### What is Functor ?

The “functor” I want to discuss today is not the concept in category theory, but a core feature and language character in Haskell instead. In fact, the design of functor in Haskell is really dated from the concept in mathematics. First let us review the details of functor definition:

1 | class Functor f where |

In this code, the type signature (a -> b) means a function that applied the value which type is “a”, then return other value with the type “b”. The “f” here declare a functorial strcuture (Notice! The f here is not a function which just like (a->b) ). Therefore the “f a” not means given a agrument “a” to f, but express that putting the type “a” object into the strcuture “f”.

### the “f” make confused

So far everything is OK for those Haskell beginners. We stupid humans (yeah, sure, include me) are all jump for joy that we have understand a new important feature in Haskell. And then we follow some instance implementations, for example, the list.

1 | instance Functor [] where |

Well..wait, wait. What is the “f” here mean? Does it means another functorial structure? Of course not, because we can get the type information that the “f” is just the “(a -> b)” while “[]” is the true “f” corresponding the functor defination.

Perhaps someone says this different is not so serious that we only need to be careful when we check the type signature of those functor implementations. OK, I will give you a example which reveal mix them together may cause a huge confusion to we haskell newbies.

1 | Prelude> let rmp = const 'p' |

Everything is going well, right? Then let’s rock.

1 | Prelude> fmap rmp lms |

That’s easy. Just replace each element of lms to ‘p’ to create a Chat list. Therefore we get “ppp”.

More complex:

1 | Prelude> (fmap . fmap) rmp lms |

What happened here? Why add addiontal fmap layer cause the Maybe type exist? What does the f (f1 a) mean in the (fmap . fmap) ? Does it means two function nested called? In fact the compiler has remind you that both f and f1 are functors. But many people, as the Haskell NEWBIEs, may regard the f (f1 a) as two function calling: first calcuate the f1 a, then apply the answer to f to get the last result by their prior knowledge.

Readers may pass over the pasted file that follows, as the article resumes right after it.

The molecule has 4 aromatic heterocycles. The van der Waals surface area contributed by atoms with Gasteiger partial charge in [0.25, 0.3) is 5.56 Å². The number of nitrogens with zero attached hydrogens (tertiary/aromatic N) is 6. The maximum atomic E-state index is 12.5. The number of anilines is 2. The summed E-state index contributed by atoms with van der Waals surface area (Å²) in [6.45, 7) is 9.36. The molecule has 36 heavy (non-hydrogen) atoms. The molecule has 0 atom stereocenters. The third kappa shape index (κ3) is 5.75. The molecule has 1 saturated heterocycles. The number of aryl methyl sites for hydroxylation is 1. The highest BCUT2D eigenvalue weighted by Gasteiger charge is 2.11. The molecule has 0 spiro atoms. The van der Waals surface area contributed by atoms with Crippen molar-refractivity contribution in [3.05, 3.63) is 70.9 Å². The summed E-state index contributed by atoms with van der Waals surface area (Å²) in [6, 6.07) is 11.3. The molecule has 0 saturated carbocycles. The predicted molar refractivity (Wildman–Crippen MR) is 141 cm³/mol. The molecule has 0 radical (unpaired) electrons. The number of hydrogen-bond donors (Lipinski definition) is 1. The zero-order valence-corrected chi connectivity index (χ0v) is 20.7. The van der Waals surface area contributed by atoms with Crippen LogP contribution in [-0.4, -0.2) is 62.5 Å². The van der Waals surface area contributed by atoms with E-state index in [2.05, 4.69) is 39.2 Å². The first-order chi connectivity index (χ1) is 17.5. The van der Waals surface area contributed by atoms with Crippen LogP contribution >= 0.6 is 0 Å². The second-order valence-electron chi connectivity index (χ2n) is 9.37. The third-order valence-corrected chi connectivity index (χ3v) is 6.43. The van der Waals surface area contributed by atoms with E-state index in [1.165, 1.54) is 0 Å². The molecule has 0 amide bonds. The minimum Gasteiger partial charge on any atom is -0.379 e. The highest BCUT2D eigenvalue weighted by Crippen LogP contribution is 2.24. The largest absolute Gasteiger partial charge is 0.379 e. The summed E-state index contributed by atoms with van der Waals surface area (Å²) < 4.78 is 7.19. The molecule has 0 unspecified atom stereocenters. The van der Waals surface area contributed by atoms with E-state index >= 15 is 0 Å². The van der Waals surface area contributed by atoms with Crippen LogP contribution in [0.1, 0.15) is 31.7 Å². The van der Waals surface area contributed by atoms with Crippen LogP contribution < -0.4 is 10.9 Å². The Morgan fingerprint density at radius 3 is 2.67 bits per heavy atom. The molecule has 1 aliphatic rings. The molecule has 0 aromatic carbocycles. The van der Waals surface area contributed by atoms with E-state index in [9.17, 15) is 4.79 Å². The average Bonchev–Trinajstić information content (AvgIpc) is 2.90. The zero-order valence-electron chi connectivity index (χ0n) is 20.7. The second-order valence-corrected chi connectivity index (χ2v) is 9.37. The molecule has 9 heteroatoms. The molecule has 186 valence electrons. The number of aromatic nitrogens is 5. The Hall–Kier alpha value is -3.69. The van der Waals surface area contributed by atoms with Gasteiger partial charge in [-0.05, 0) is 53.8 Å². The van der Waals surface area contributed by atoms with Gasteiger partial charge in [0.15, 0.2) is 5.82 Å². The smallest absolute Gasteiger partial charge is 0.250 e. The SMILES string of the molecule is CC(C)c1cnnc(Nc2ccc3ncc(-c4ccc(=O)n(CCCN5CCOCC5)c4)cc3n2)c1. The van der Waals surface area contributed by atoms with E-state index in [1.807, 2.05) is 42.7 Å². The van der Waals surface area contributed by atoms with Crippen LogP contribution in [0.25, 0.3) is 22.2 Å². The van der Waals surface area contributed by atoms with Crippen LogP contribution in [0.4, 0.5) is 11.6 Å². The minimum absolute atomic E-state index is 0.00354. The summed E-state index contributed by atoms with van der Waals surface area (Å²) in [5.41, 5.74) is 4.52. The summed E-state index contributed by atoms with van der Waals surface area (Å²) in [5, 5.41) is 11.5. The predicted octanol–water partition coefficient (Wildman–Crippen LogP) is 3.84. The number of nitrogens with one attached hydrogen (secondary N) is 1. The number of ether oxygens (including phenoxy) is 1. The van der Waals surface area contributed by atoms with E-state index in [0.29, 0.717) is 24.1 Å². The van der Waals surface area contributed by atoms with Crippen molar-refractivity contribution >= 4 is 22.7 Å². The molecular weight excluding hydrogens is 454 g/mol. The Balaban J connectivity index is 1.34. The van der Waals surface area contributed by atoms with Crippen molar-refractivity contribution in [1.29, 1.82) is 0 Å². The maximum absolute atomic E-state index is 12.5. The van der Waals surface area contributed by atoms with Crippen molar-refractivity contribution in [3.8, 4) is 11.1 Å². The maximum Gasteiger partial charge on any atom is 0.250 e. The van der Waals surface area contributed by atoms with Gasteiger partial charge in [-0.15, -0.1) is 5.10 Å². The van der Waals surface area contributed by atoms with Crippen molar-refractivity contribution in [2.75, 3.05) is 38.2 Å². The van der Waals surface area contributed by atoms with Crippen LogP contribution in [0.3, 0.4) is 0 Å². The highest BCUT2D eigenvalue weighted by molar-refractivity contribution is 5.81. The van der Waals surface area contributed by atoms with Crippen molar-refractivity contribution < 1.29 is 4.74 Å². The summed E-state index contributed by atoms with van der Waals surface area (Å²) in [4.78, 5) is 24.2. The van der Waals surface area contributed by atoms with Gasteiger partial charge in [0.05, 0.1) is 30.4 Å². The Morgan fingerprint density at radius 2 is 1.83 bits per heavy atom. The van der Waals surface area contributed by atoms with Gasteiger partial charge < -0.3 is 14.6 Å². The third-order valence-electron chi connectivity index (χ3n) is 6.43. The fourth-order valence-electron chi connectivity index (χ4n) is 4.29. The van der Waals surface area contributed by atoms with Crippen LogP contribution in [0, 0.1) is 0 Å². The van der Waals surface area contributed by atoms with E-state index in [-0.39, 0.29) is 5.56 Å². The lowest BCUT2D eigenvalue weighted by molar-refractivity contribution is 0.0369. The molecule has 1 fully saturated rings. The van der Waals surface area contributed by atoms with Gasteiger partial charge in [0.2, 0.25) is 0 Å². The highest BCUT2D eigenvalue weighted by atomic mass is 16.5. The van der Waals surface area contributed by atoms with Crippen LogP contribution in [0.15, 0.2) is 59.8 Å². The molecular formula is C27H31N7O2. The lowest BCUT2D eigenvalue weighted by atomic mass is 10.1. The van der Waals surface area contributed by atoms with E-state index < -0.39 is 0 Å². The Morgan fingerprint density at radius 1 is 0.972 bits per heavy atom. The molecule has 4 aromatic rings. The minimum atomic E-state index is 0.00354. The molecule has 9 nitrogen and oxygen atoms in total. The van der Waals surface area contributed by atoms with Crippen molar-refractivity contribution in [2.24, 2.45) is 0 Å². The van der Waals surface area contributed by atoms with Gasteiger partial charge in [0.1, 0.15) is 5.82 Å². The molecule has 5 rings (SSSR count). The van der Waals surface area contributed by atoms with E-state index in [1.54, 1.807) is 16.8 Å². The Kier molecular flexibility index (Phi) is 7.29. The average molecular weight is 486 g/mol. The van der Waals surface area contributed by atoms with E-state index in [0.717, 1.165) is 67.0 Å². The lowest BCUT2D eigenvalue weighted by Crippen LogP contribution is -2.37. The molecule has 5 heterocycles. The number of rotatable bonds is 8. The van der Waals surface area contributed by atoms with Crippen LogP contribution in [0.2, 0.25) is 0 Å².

In fact, this example came from a lastest Haskell Book( This book is very well that cover a lot of features and changes of lastest GHC ). To be honest, I am so stupid that get stucked here for a few days until I rewrite the functor definition in my own way. The f (f1 a) confused me, and I take a period time to realize that this means “nested structure” rather than “nested function”.

### Functor or Function ?

I’m not sure if the functor and function is really the same thing at a high level abstraction on category theory. Not everyone is the well-armed category theory researcher. However, if these Haskell researchers tell their followers that “functor is somehow a structure blablabla…” which means they make a decision to keep these two things different, it’s better not to make the meaning of f different.

### A personal modification for Functor

After I was stucked by this example for a while, I reread the related section of the book and rewrite the Functor to make the understanding more easily:

1 | class Structor s where |

Then retest the example, we get the type information:

1 | Prelude> (smap . smap) rmp lms |

I do nothing other than rename the “Functor” to “Structor”, “fmap” to “smap”, “f” to “s” (s means structure). Now I will be never confused by the mix of s and f. What’s more, when I found the s (s1 a) I realized that it just means nested structure immediately.

### Conclusion

The problem I talked here is tiny (just a choise of name!). Bringing into correspondence with the concept on math and the related feature in Haskell sometimes is not necessery. They make obstacle for understanding to these beginners instead. Expert haskell programmers may neglect this issue because they have understood these concepts clearly, just the same situation as Monad. Do not make any other difficulties for those know-nothing but passionate folk.